The U.S. will extend the COVID-19 public health emergency past January 11, 2023, CNBC reported Nov. 11. A 12th extension of the PHE since the first in January 2020 is also likely because of a lack of public statement from HHS warning about a termination. The agency last renewed the PHE Oct. 13 for an additional 90 days to Jan. 11, 2023 — it also told states it would provide a notice 60 days before if it did decide to end it, or Nov. 11.
The PHE allows the country to continue operating under pandemic-era policies, which led to a complete overhaul of telehealth and who can use it, fast-tracked approvals of COVID-19 vaccines and treatments, and preserved healthcare coverage for millions of Medicaid beneficiaries nationwide. Eleven states also still have coinciding public health emergency orders in place.
As of now, Medicare telehealth flexibilities will end 151 days after the PHE expires. In July, the House passed The Advancing Telehealth Beyond COVID-19 Act, but the legislation must still be approved by the Senate for Medicare patients to continue using telehealth through 2024.
"It's not that we necessarily want to continue the PHE for a long period of time," Nancy Foster, AHA's vice president of quality and patient safety, told Becker's in October. "What has not yet happened is fully thinking through how to unwind some of the [telehealth] flexibilities we currently have, and how to perhaps make permanent some of the others."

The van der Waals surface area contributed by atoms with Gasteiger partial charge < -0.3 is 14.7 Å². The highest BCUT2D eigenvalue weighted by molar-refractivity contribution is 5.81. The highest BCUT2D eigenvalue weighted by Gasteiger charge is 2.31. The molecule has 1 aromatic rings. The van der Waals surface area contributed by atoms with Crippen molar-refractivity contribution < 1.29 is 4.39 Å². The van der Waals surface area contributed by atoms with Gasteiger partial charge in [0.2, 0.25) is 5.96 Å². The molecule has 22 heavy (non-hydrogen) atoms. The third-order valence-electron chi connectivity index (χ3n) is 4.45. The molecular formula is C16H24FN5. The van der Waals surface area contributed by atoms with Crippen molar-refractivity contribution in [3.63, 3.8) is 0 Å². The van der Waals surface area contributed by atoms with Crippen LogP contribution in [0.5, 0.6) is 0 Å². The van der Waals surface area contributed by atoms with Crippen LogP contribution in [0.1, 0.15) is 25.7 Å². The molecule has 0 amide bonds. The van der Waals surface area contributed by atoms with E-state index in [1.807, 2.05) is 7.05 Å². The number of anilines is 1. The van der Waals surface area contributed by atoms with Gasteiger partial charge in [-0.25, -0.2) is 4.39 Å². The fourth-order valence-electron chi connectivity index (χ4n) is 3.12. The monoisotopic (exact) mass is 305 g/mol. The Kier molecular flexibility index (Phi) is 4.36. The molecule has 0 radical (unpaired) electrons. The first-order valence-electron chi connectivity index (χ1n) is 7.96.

In addition, the end of the PHE will trigger a Medicaid redetermination process that will cause a major disenrollment of beneficiaries. Over the course of about a year, HHS estimates up to 15 million people could lose health coverage.
Payers are prepping for the redetermination period, as they expect to lose Medicaid members and hope to switch some to ACA coverage.
With the Inflation Reduction Act's extension of ACA premium tax credits through the end of 2025, the nation's largest insurers have all recently announced plans to majorly expand exchange offerings in 2023, including UnitedHealthcare, Elevance, Aetna, Cigna and Centene. The extension of the federal emergency past January may have been unexpected for insurers, as UnitedHealth Group executives told investors Oct. 14 they thought the PHE would end in January.
"Our tailwinds will be weighed against one known headwind, and that is the membership attrition and related impacts on our Medicaid business as eligibility redeterminations are conducted over the course of the next year," Elevance Health's CFO John Gallina told investors Oct. 19.
The extension also comes amid uncertainty around public health as winter looms. New Omicron strains — dubbed "escape variants" for their immune evasiveness — have become the dominant strains in the U.S., accounting for 40 percent of all cases in the week ending Nov. 12.
Daily cases in the country are expected to grow 39 percent from Nov. 3-17. Hospital admissions trends are expected to remain stable or be more uncertain, with 1,300 to 7,300 new admissions likely reported on Nov. 25, according to the CDC. As of Nov. 4, the nation's seven-day average of new hospital admissions was 3,273.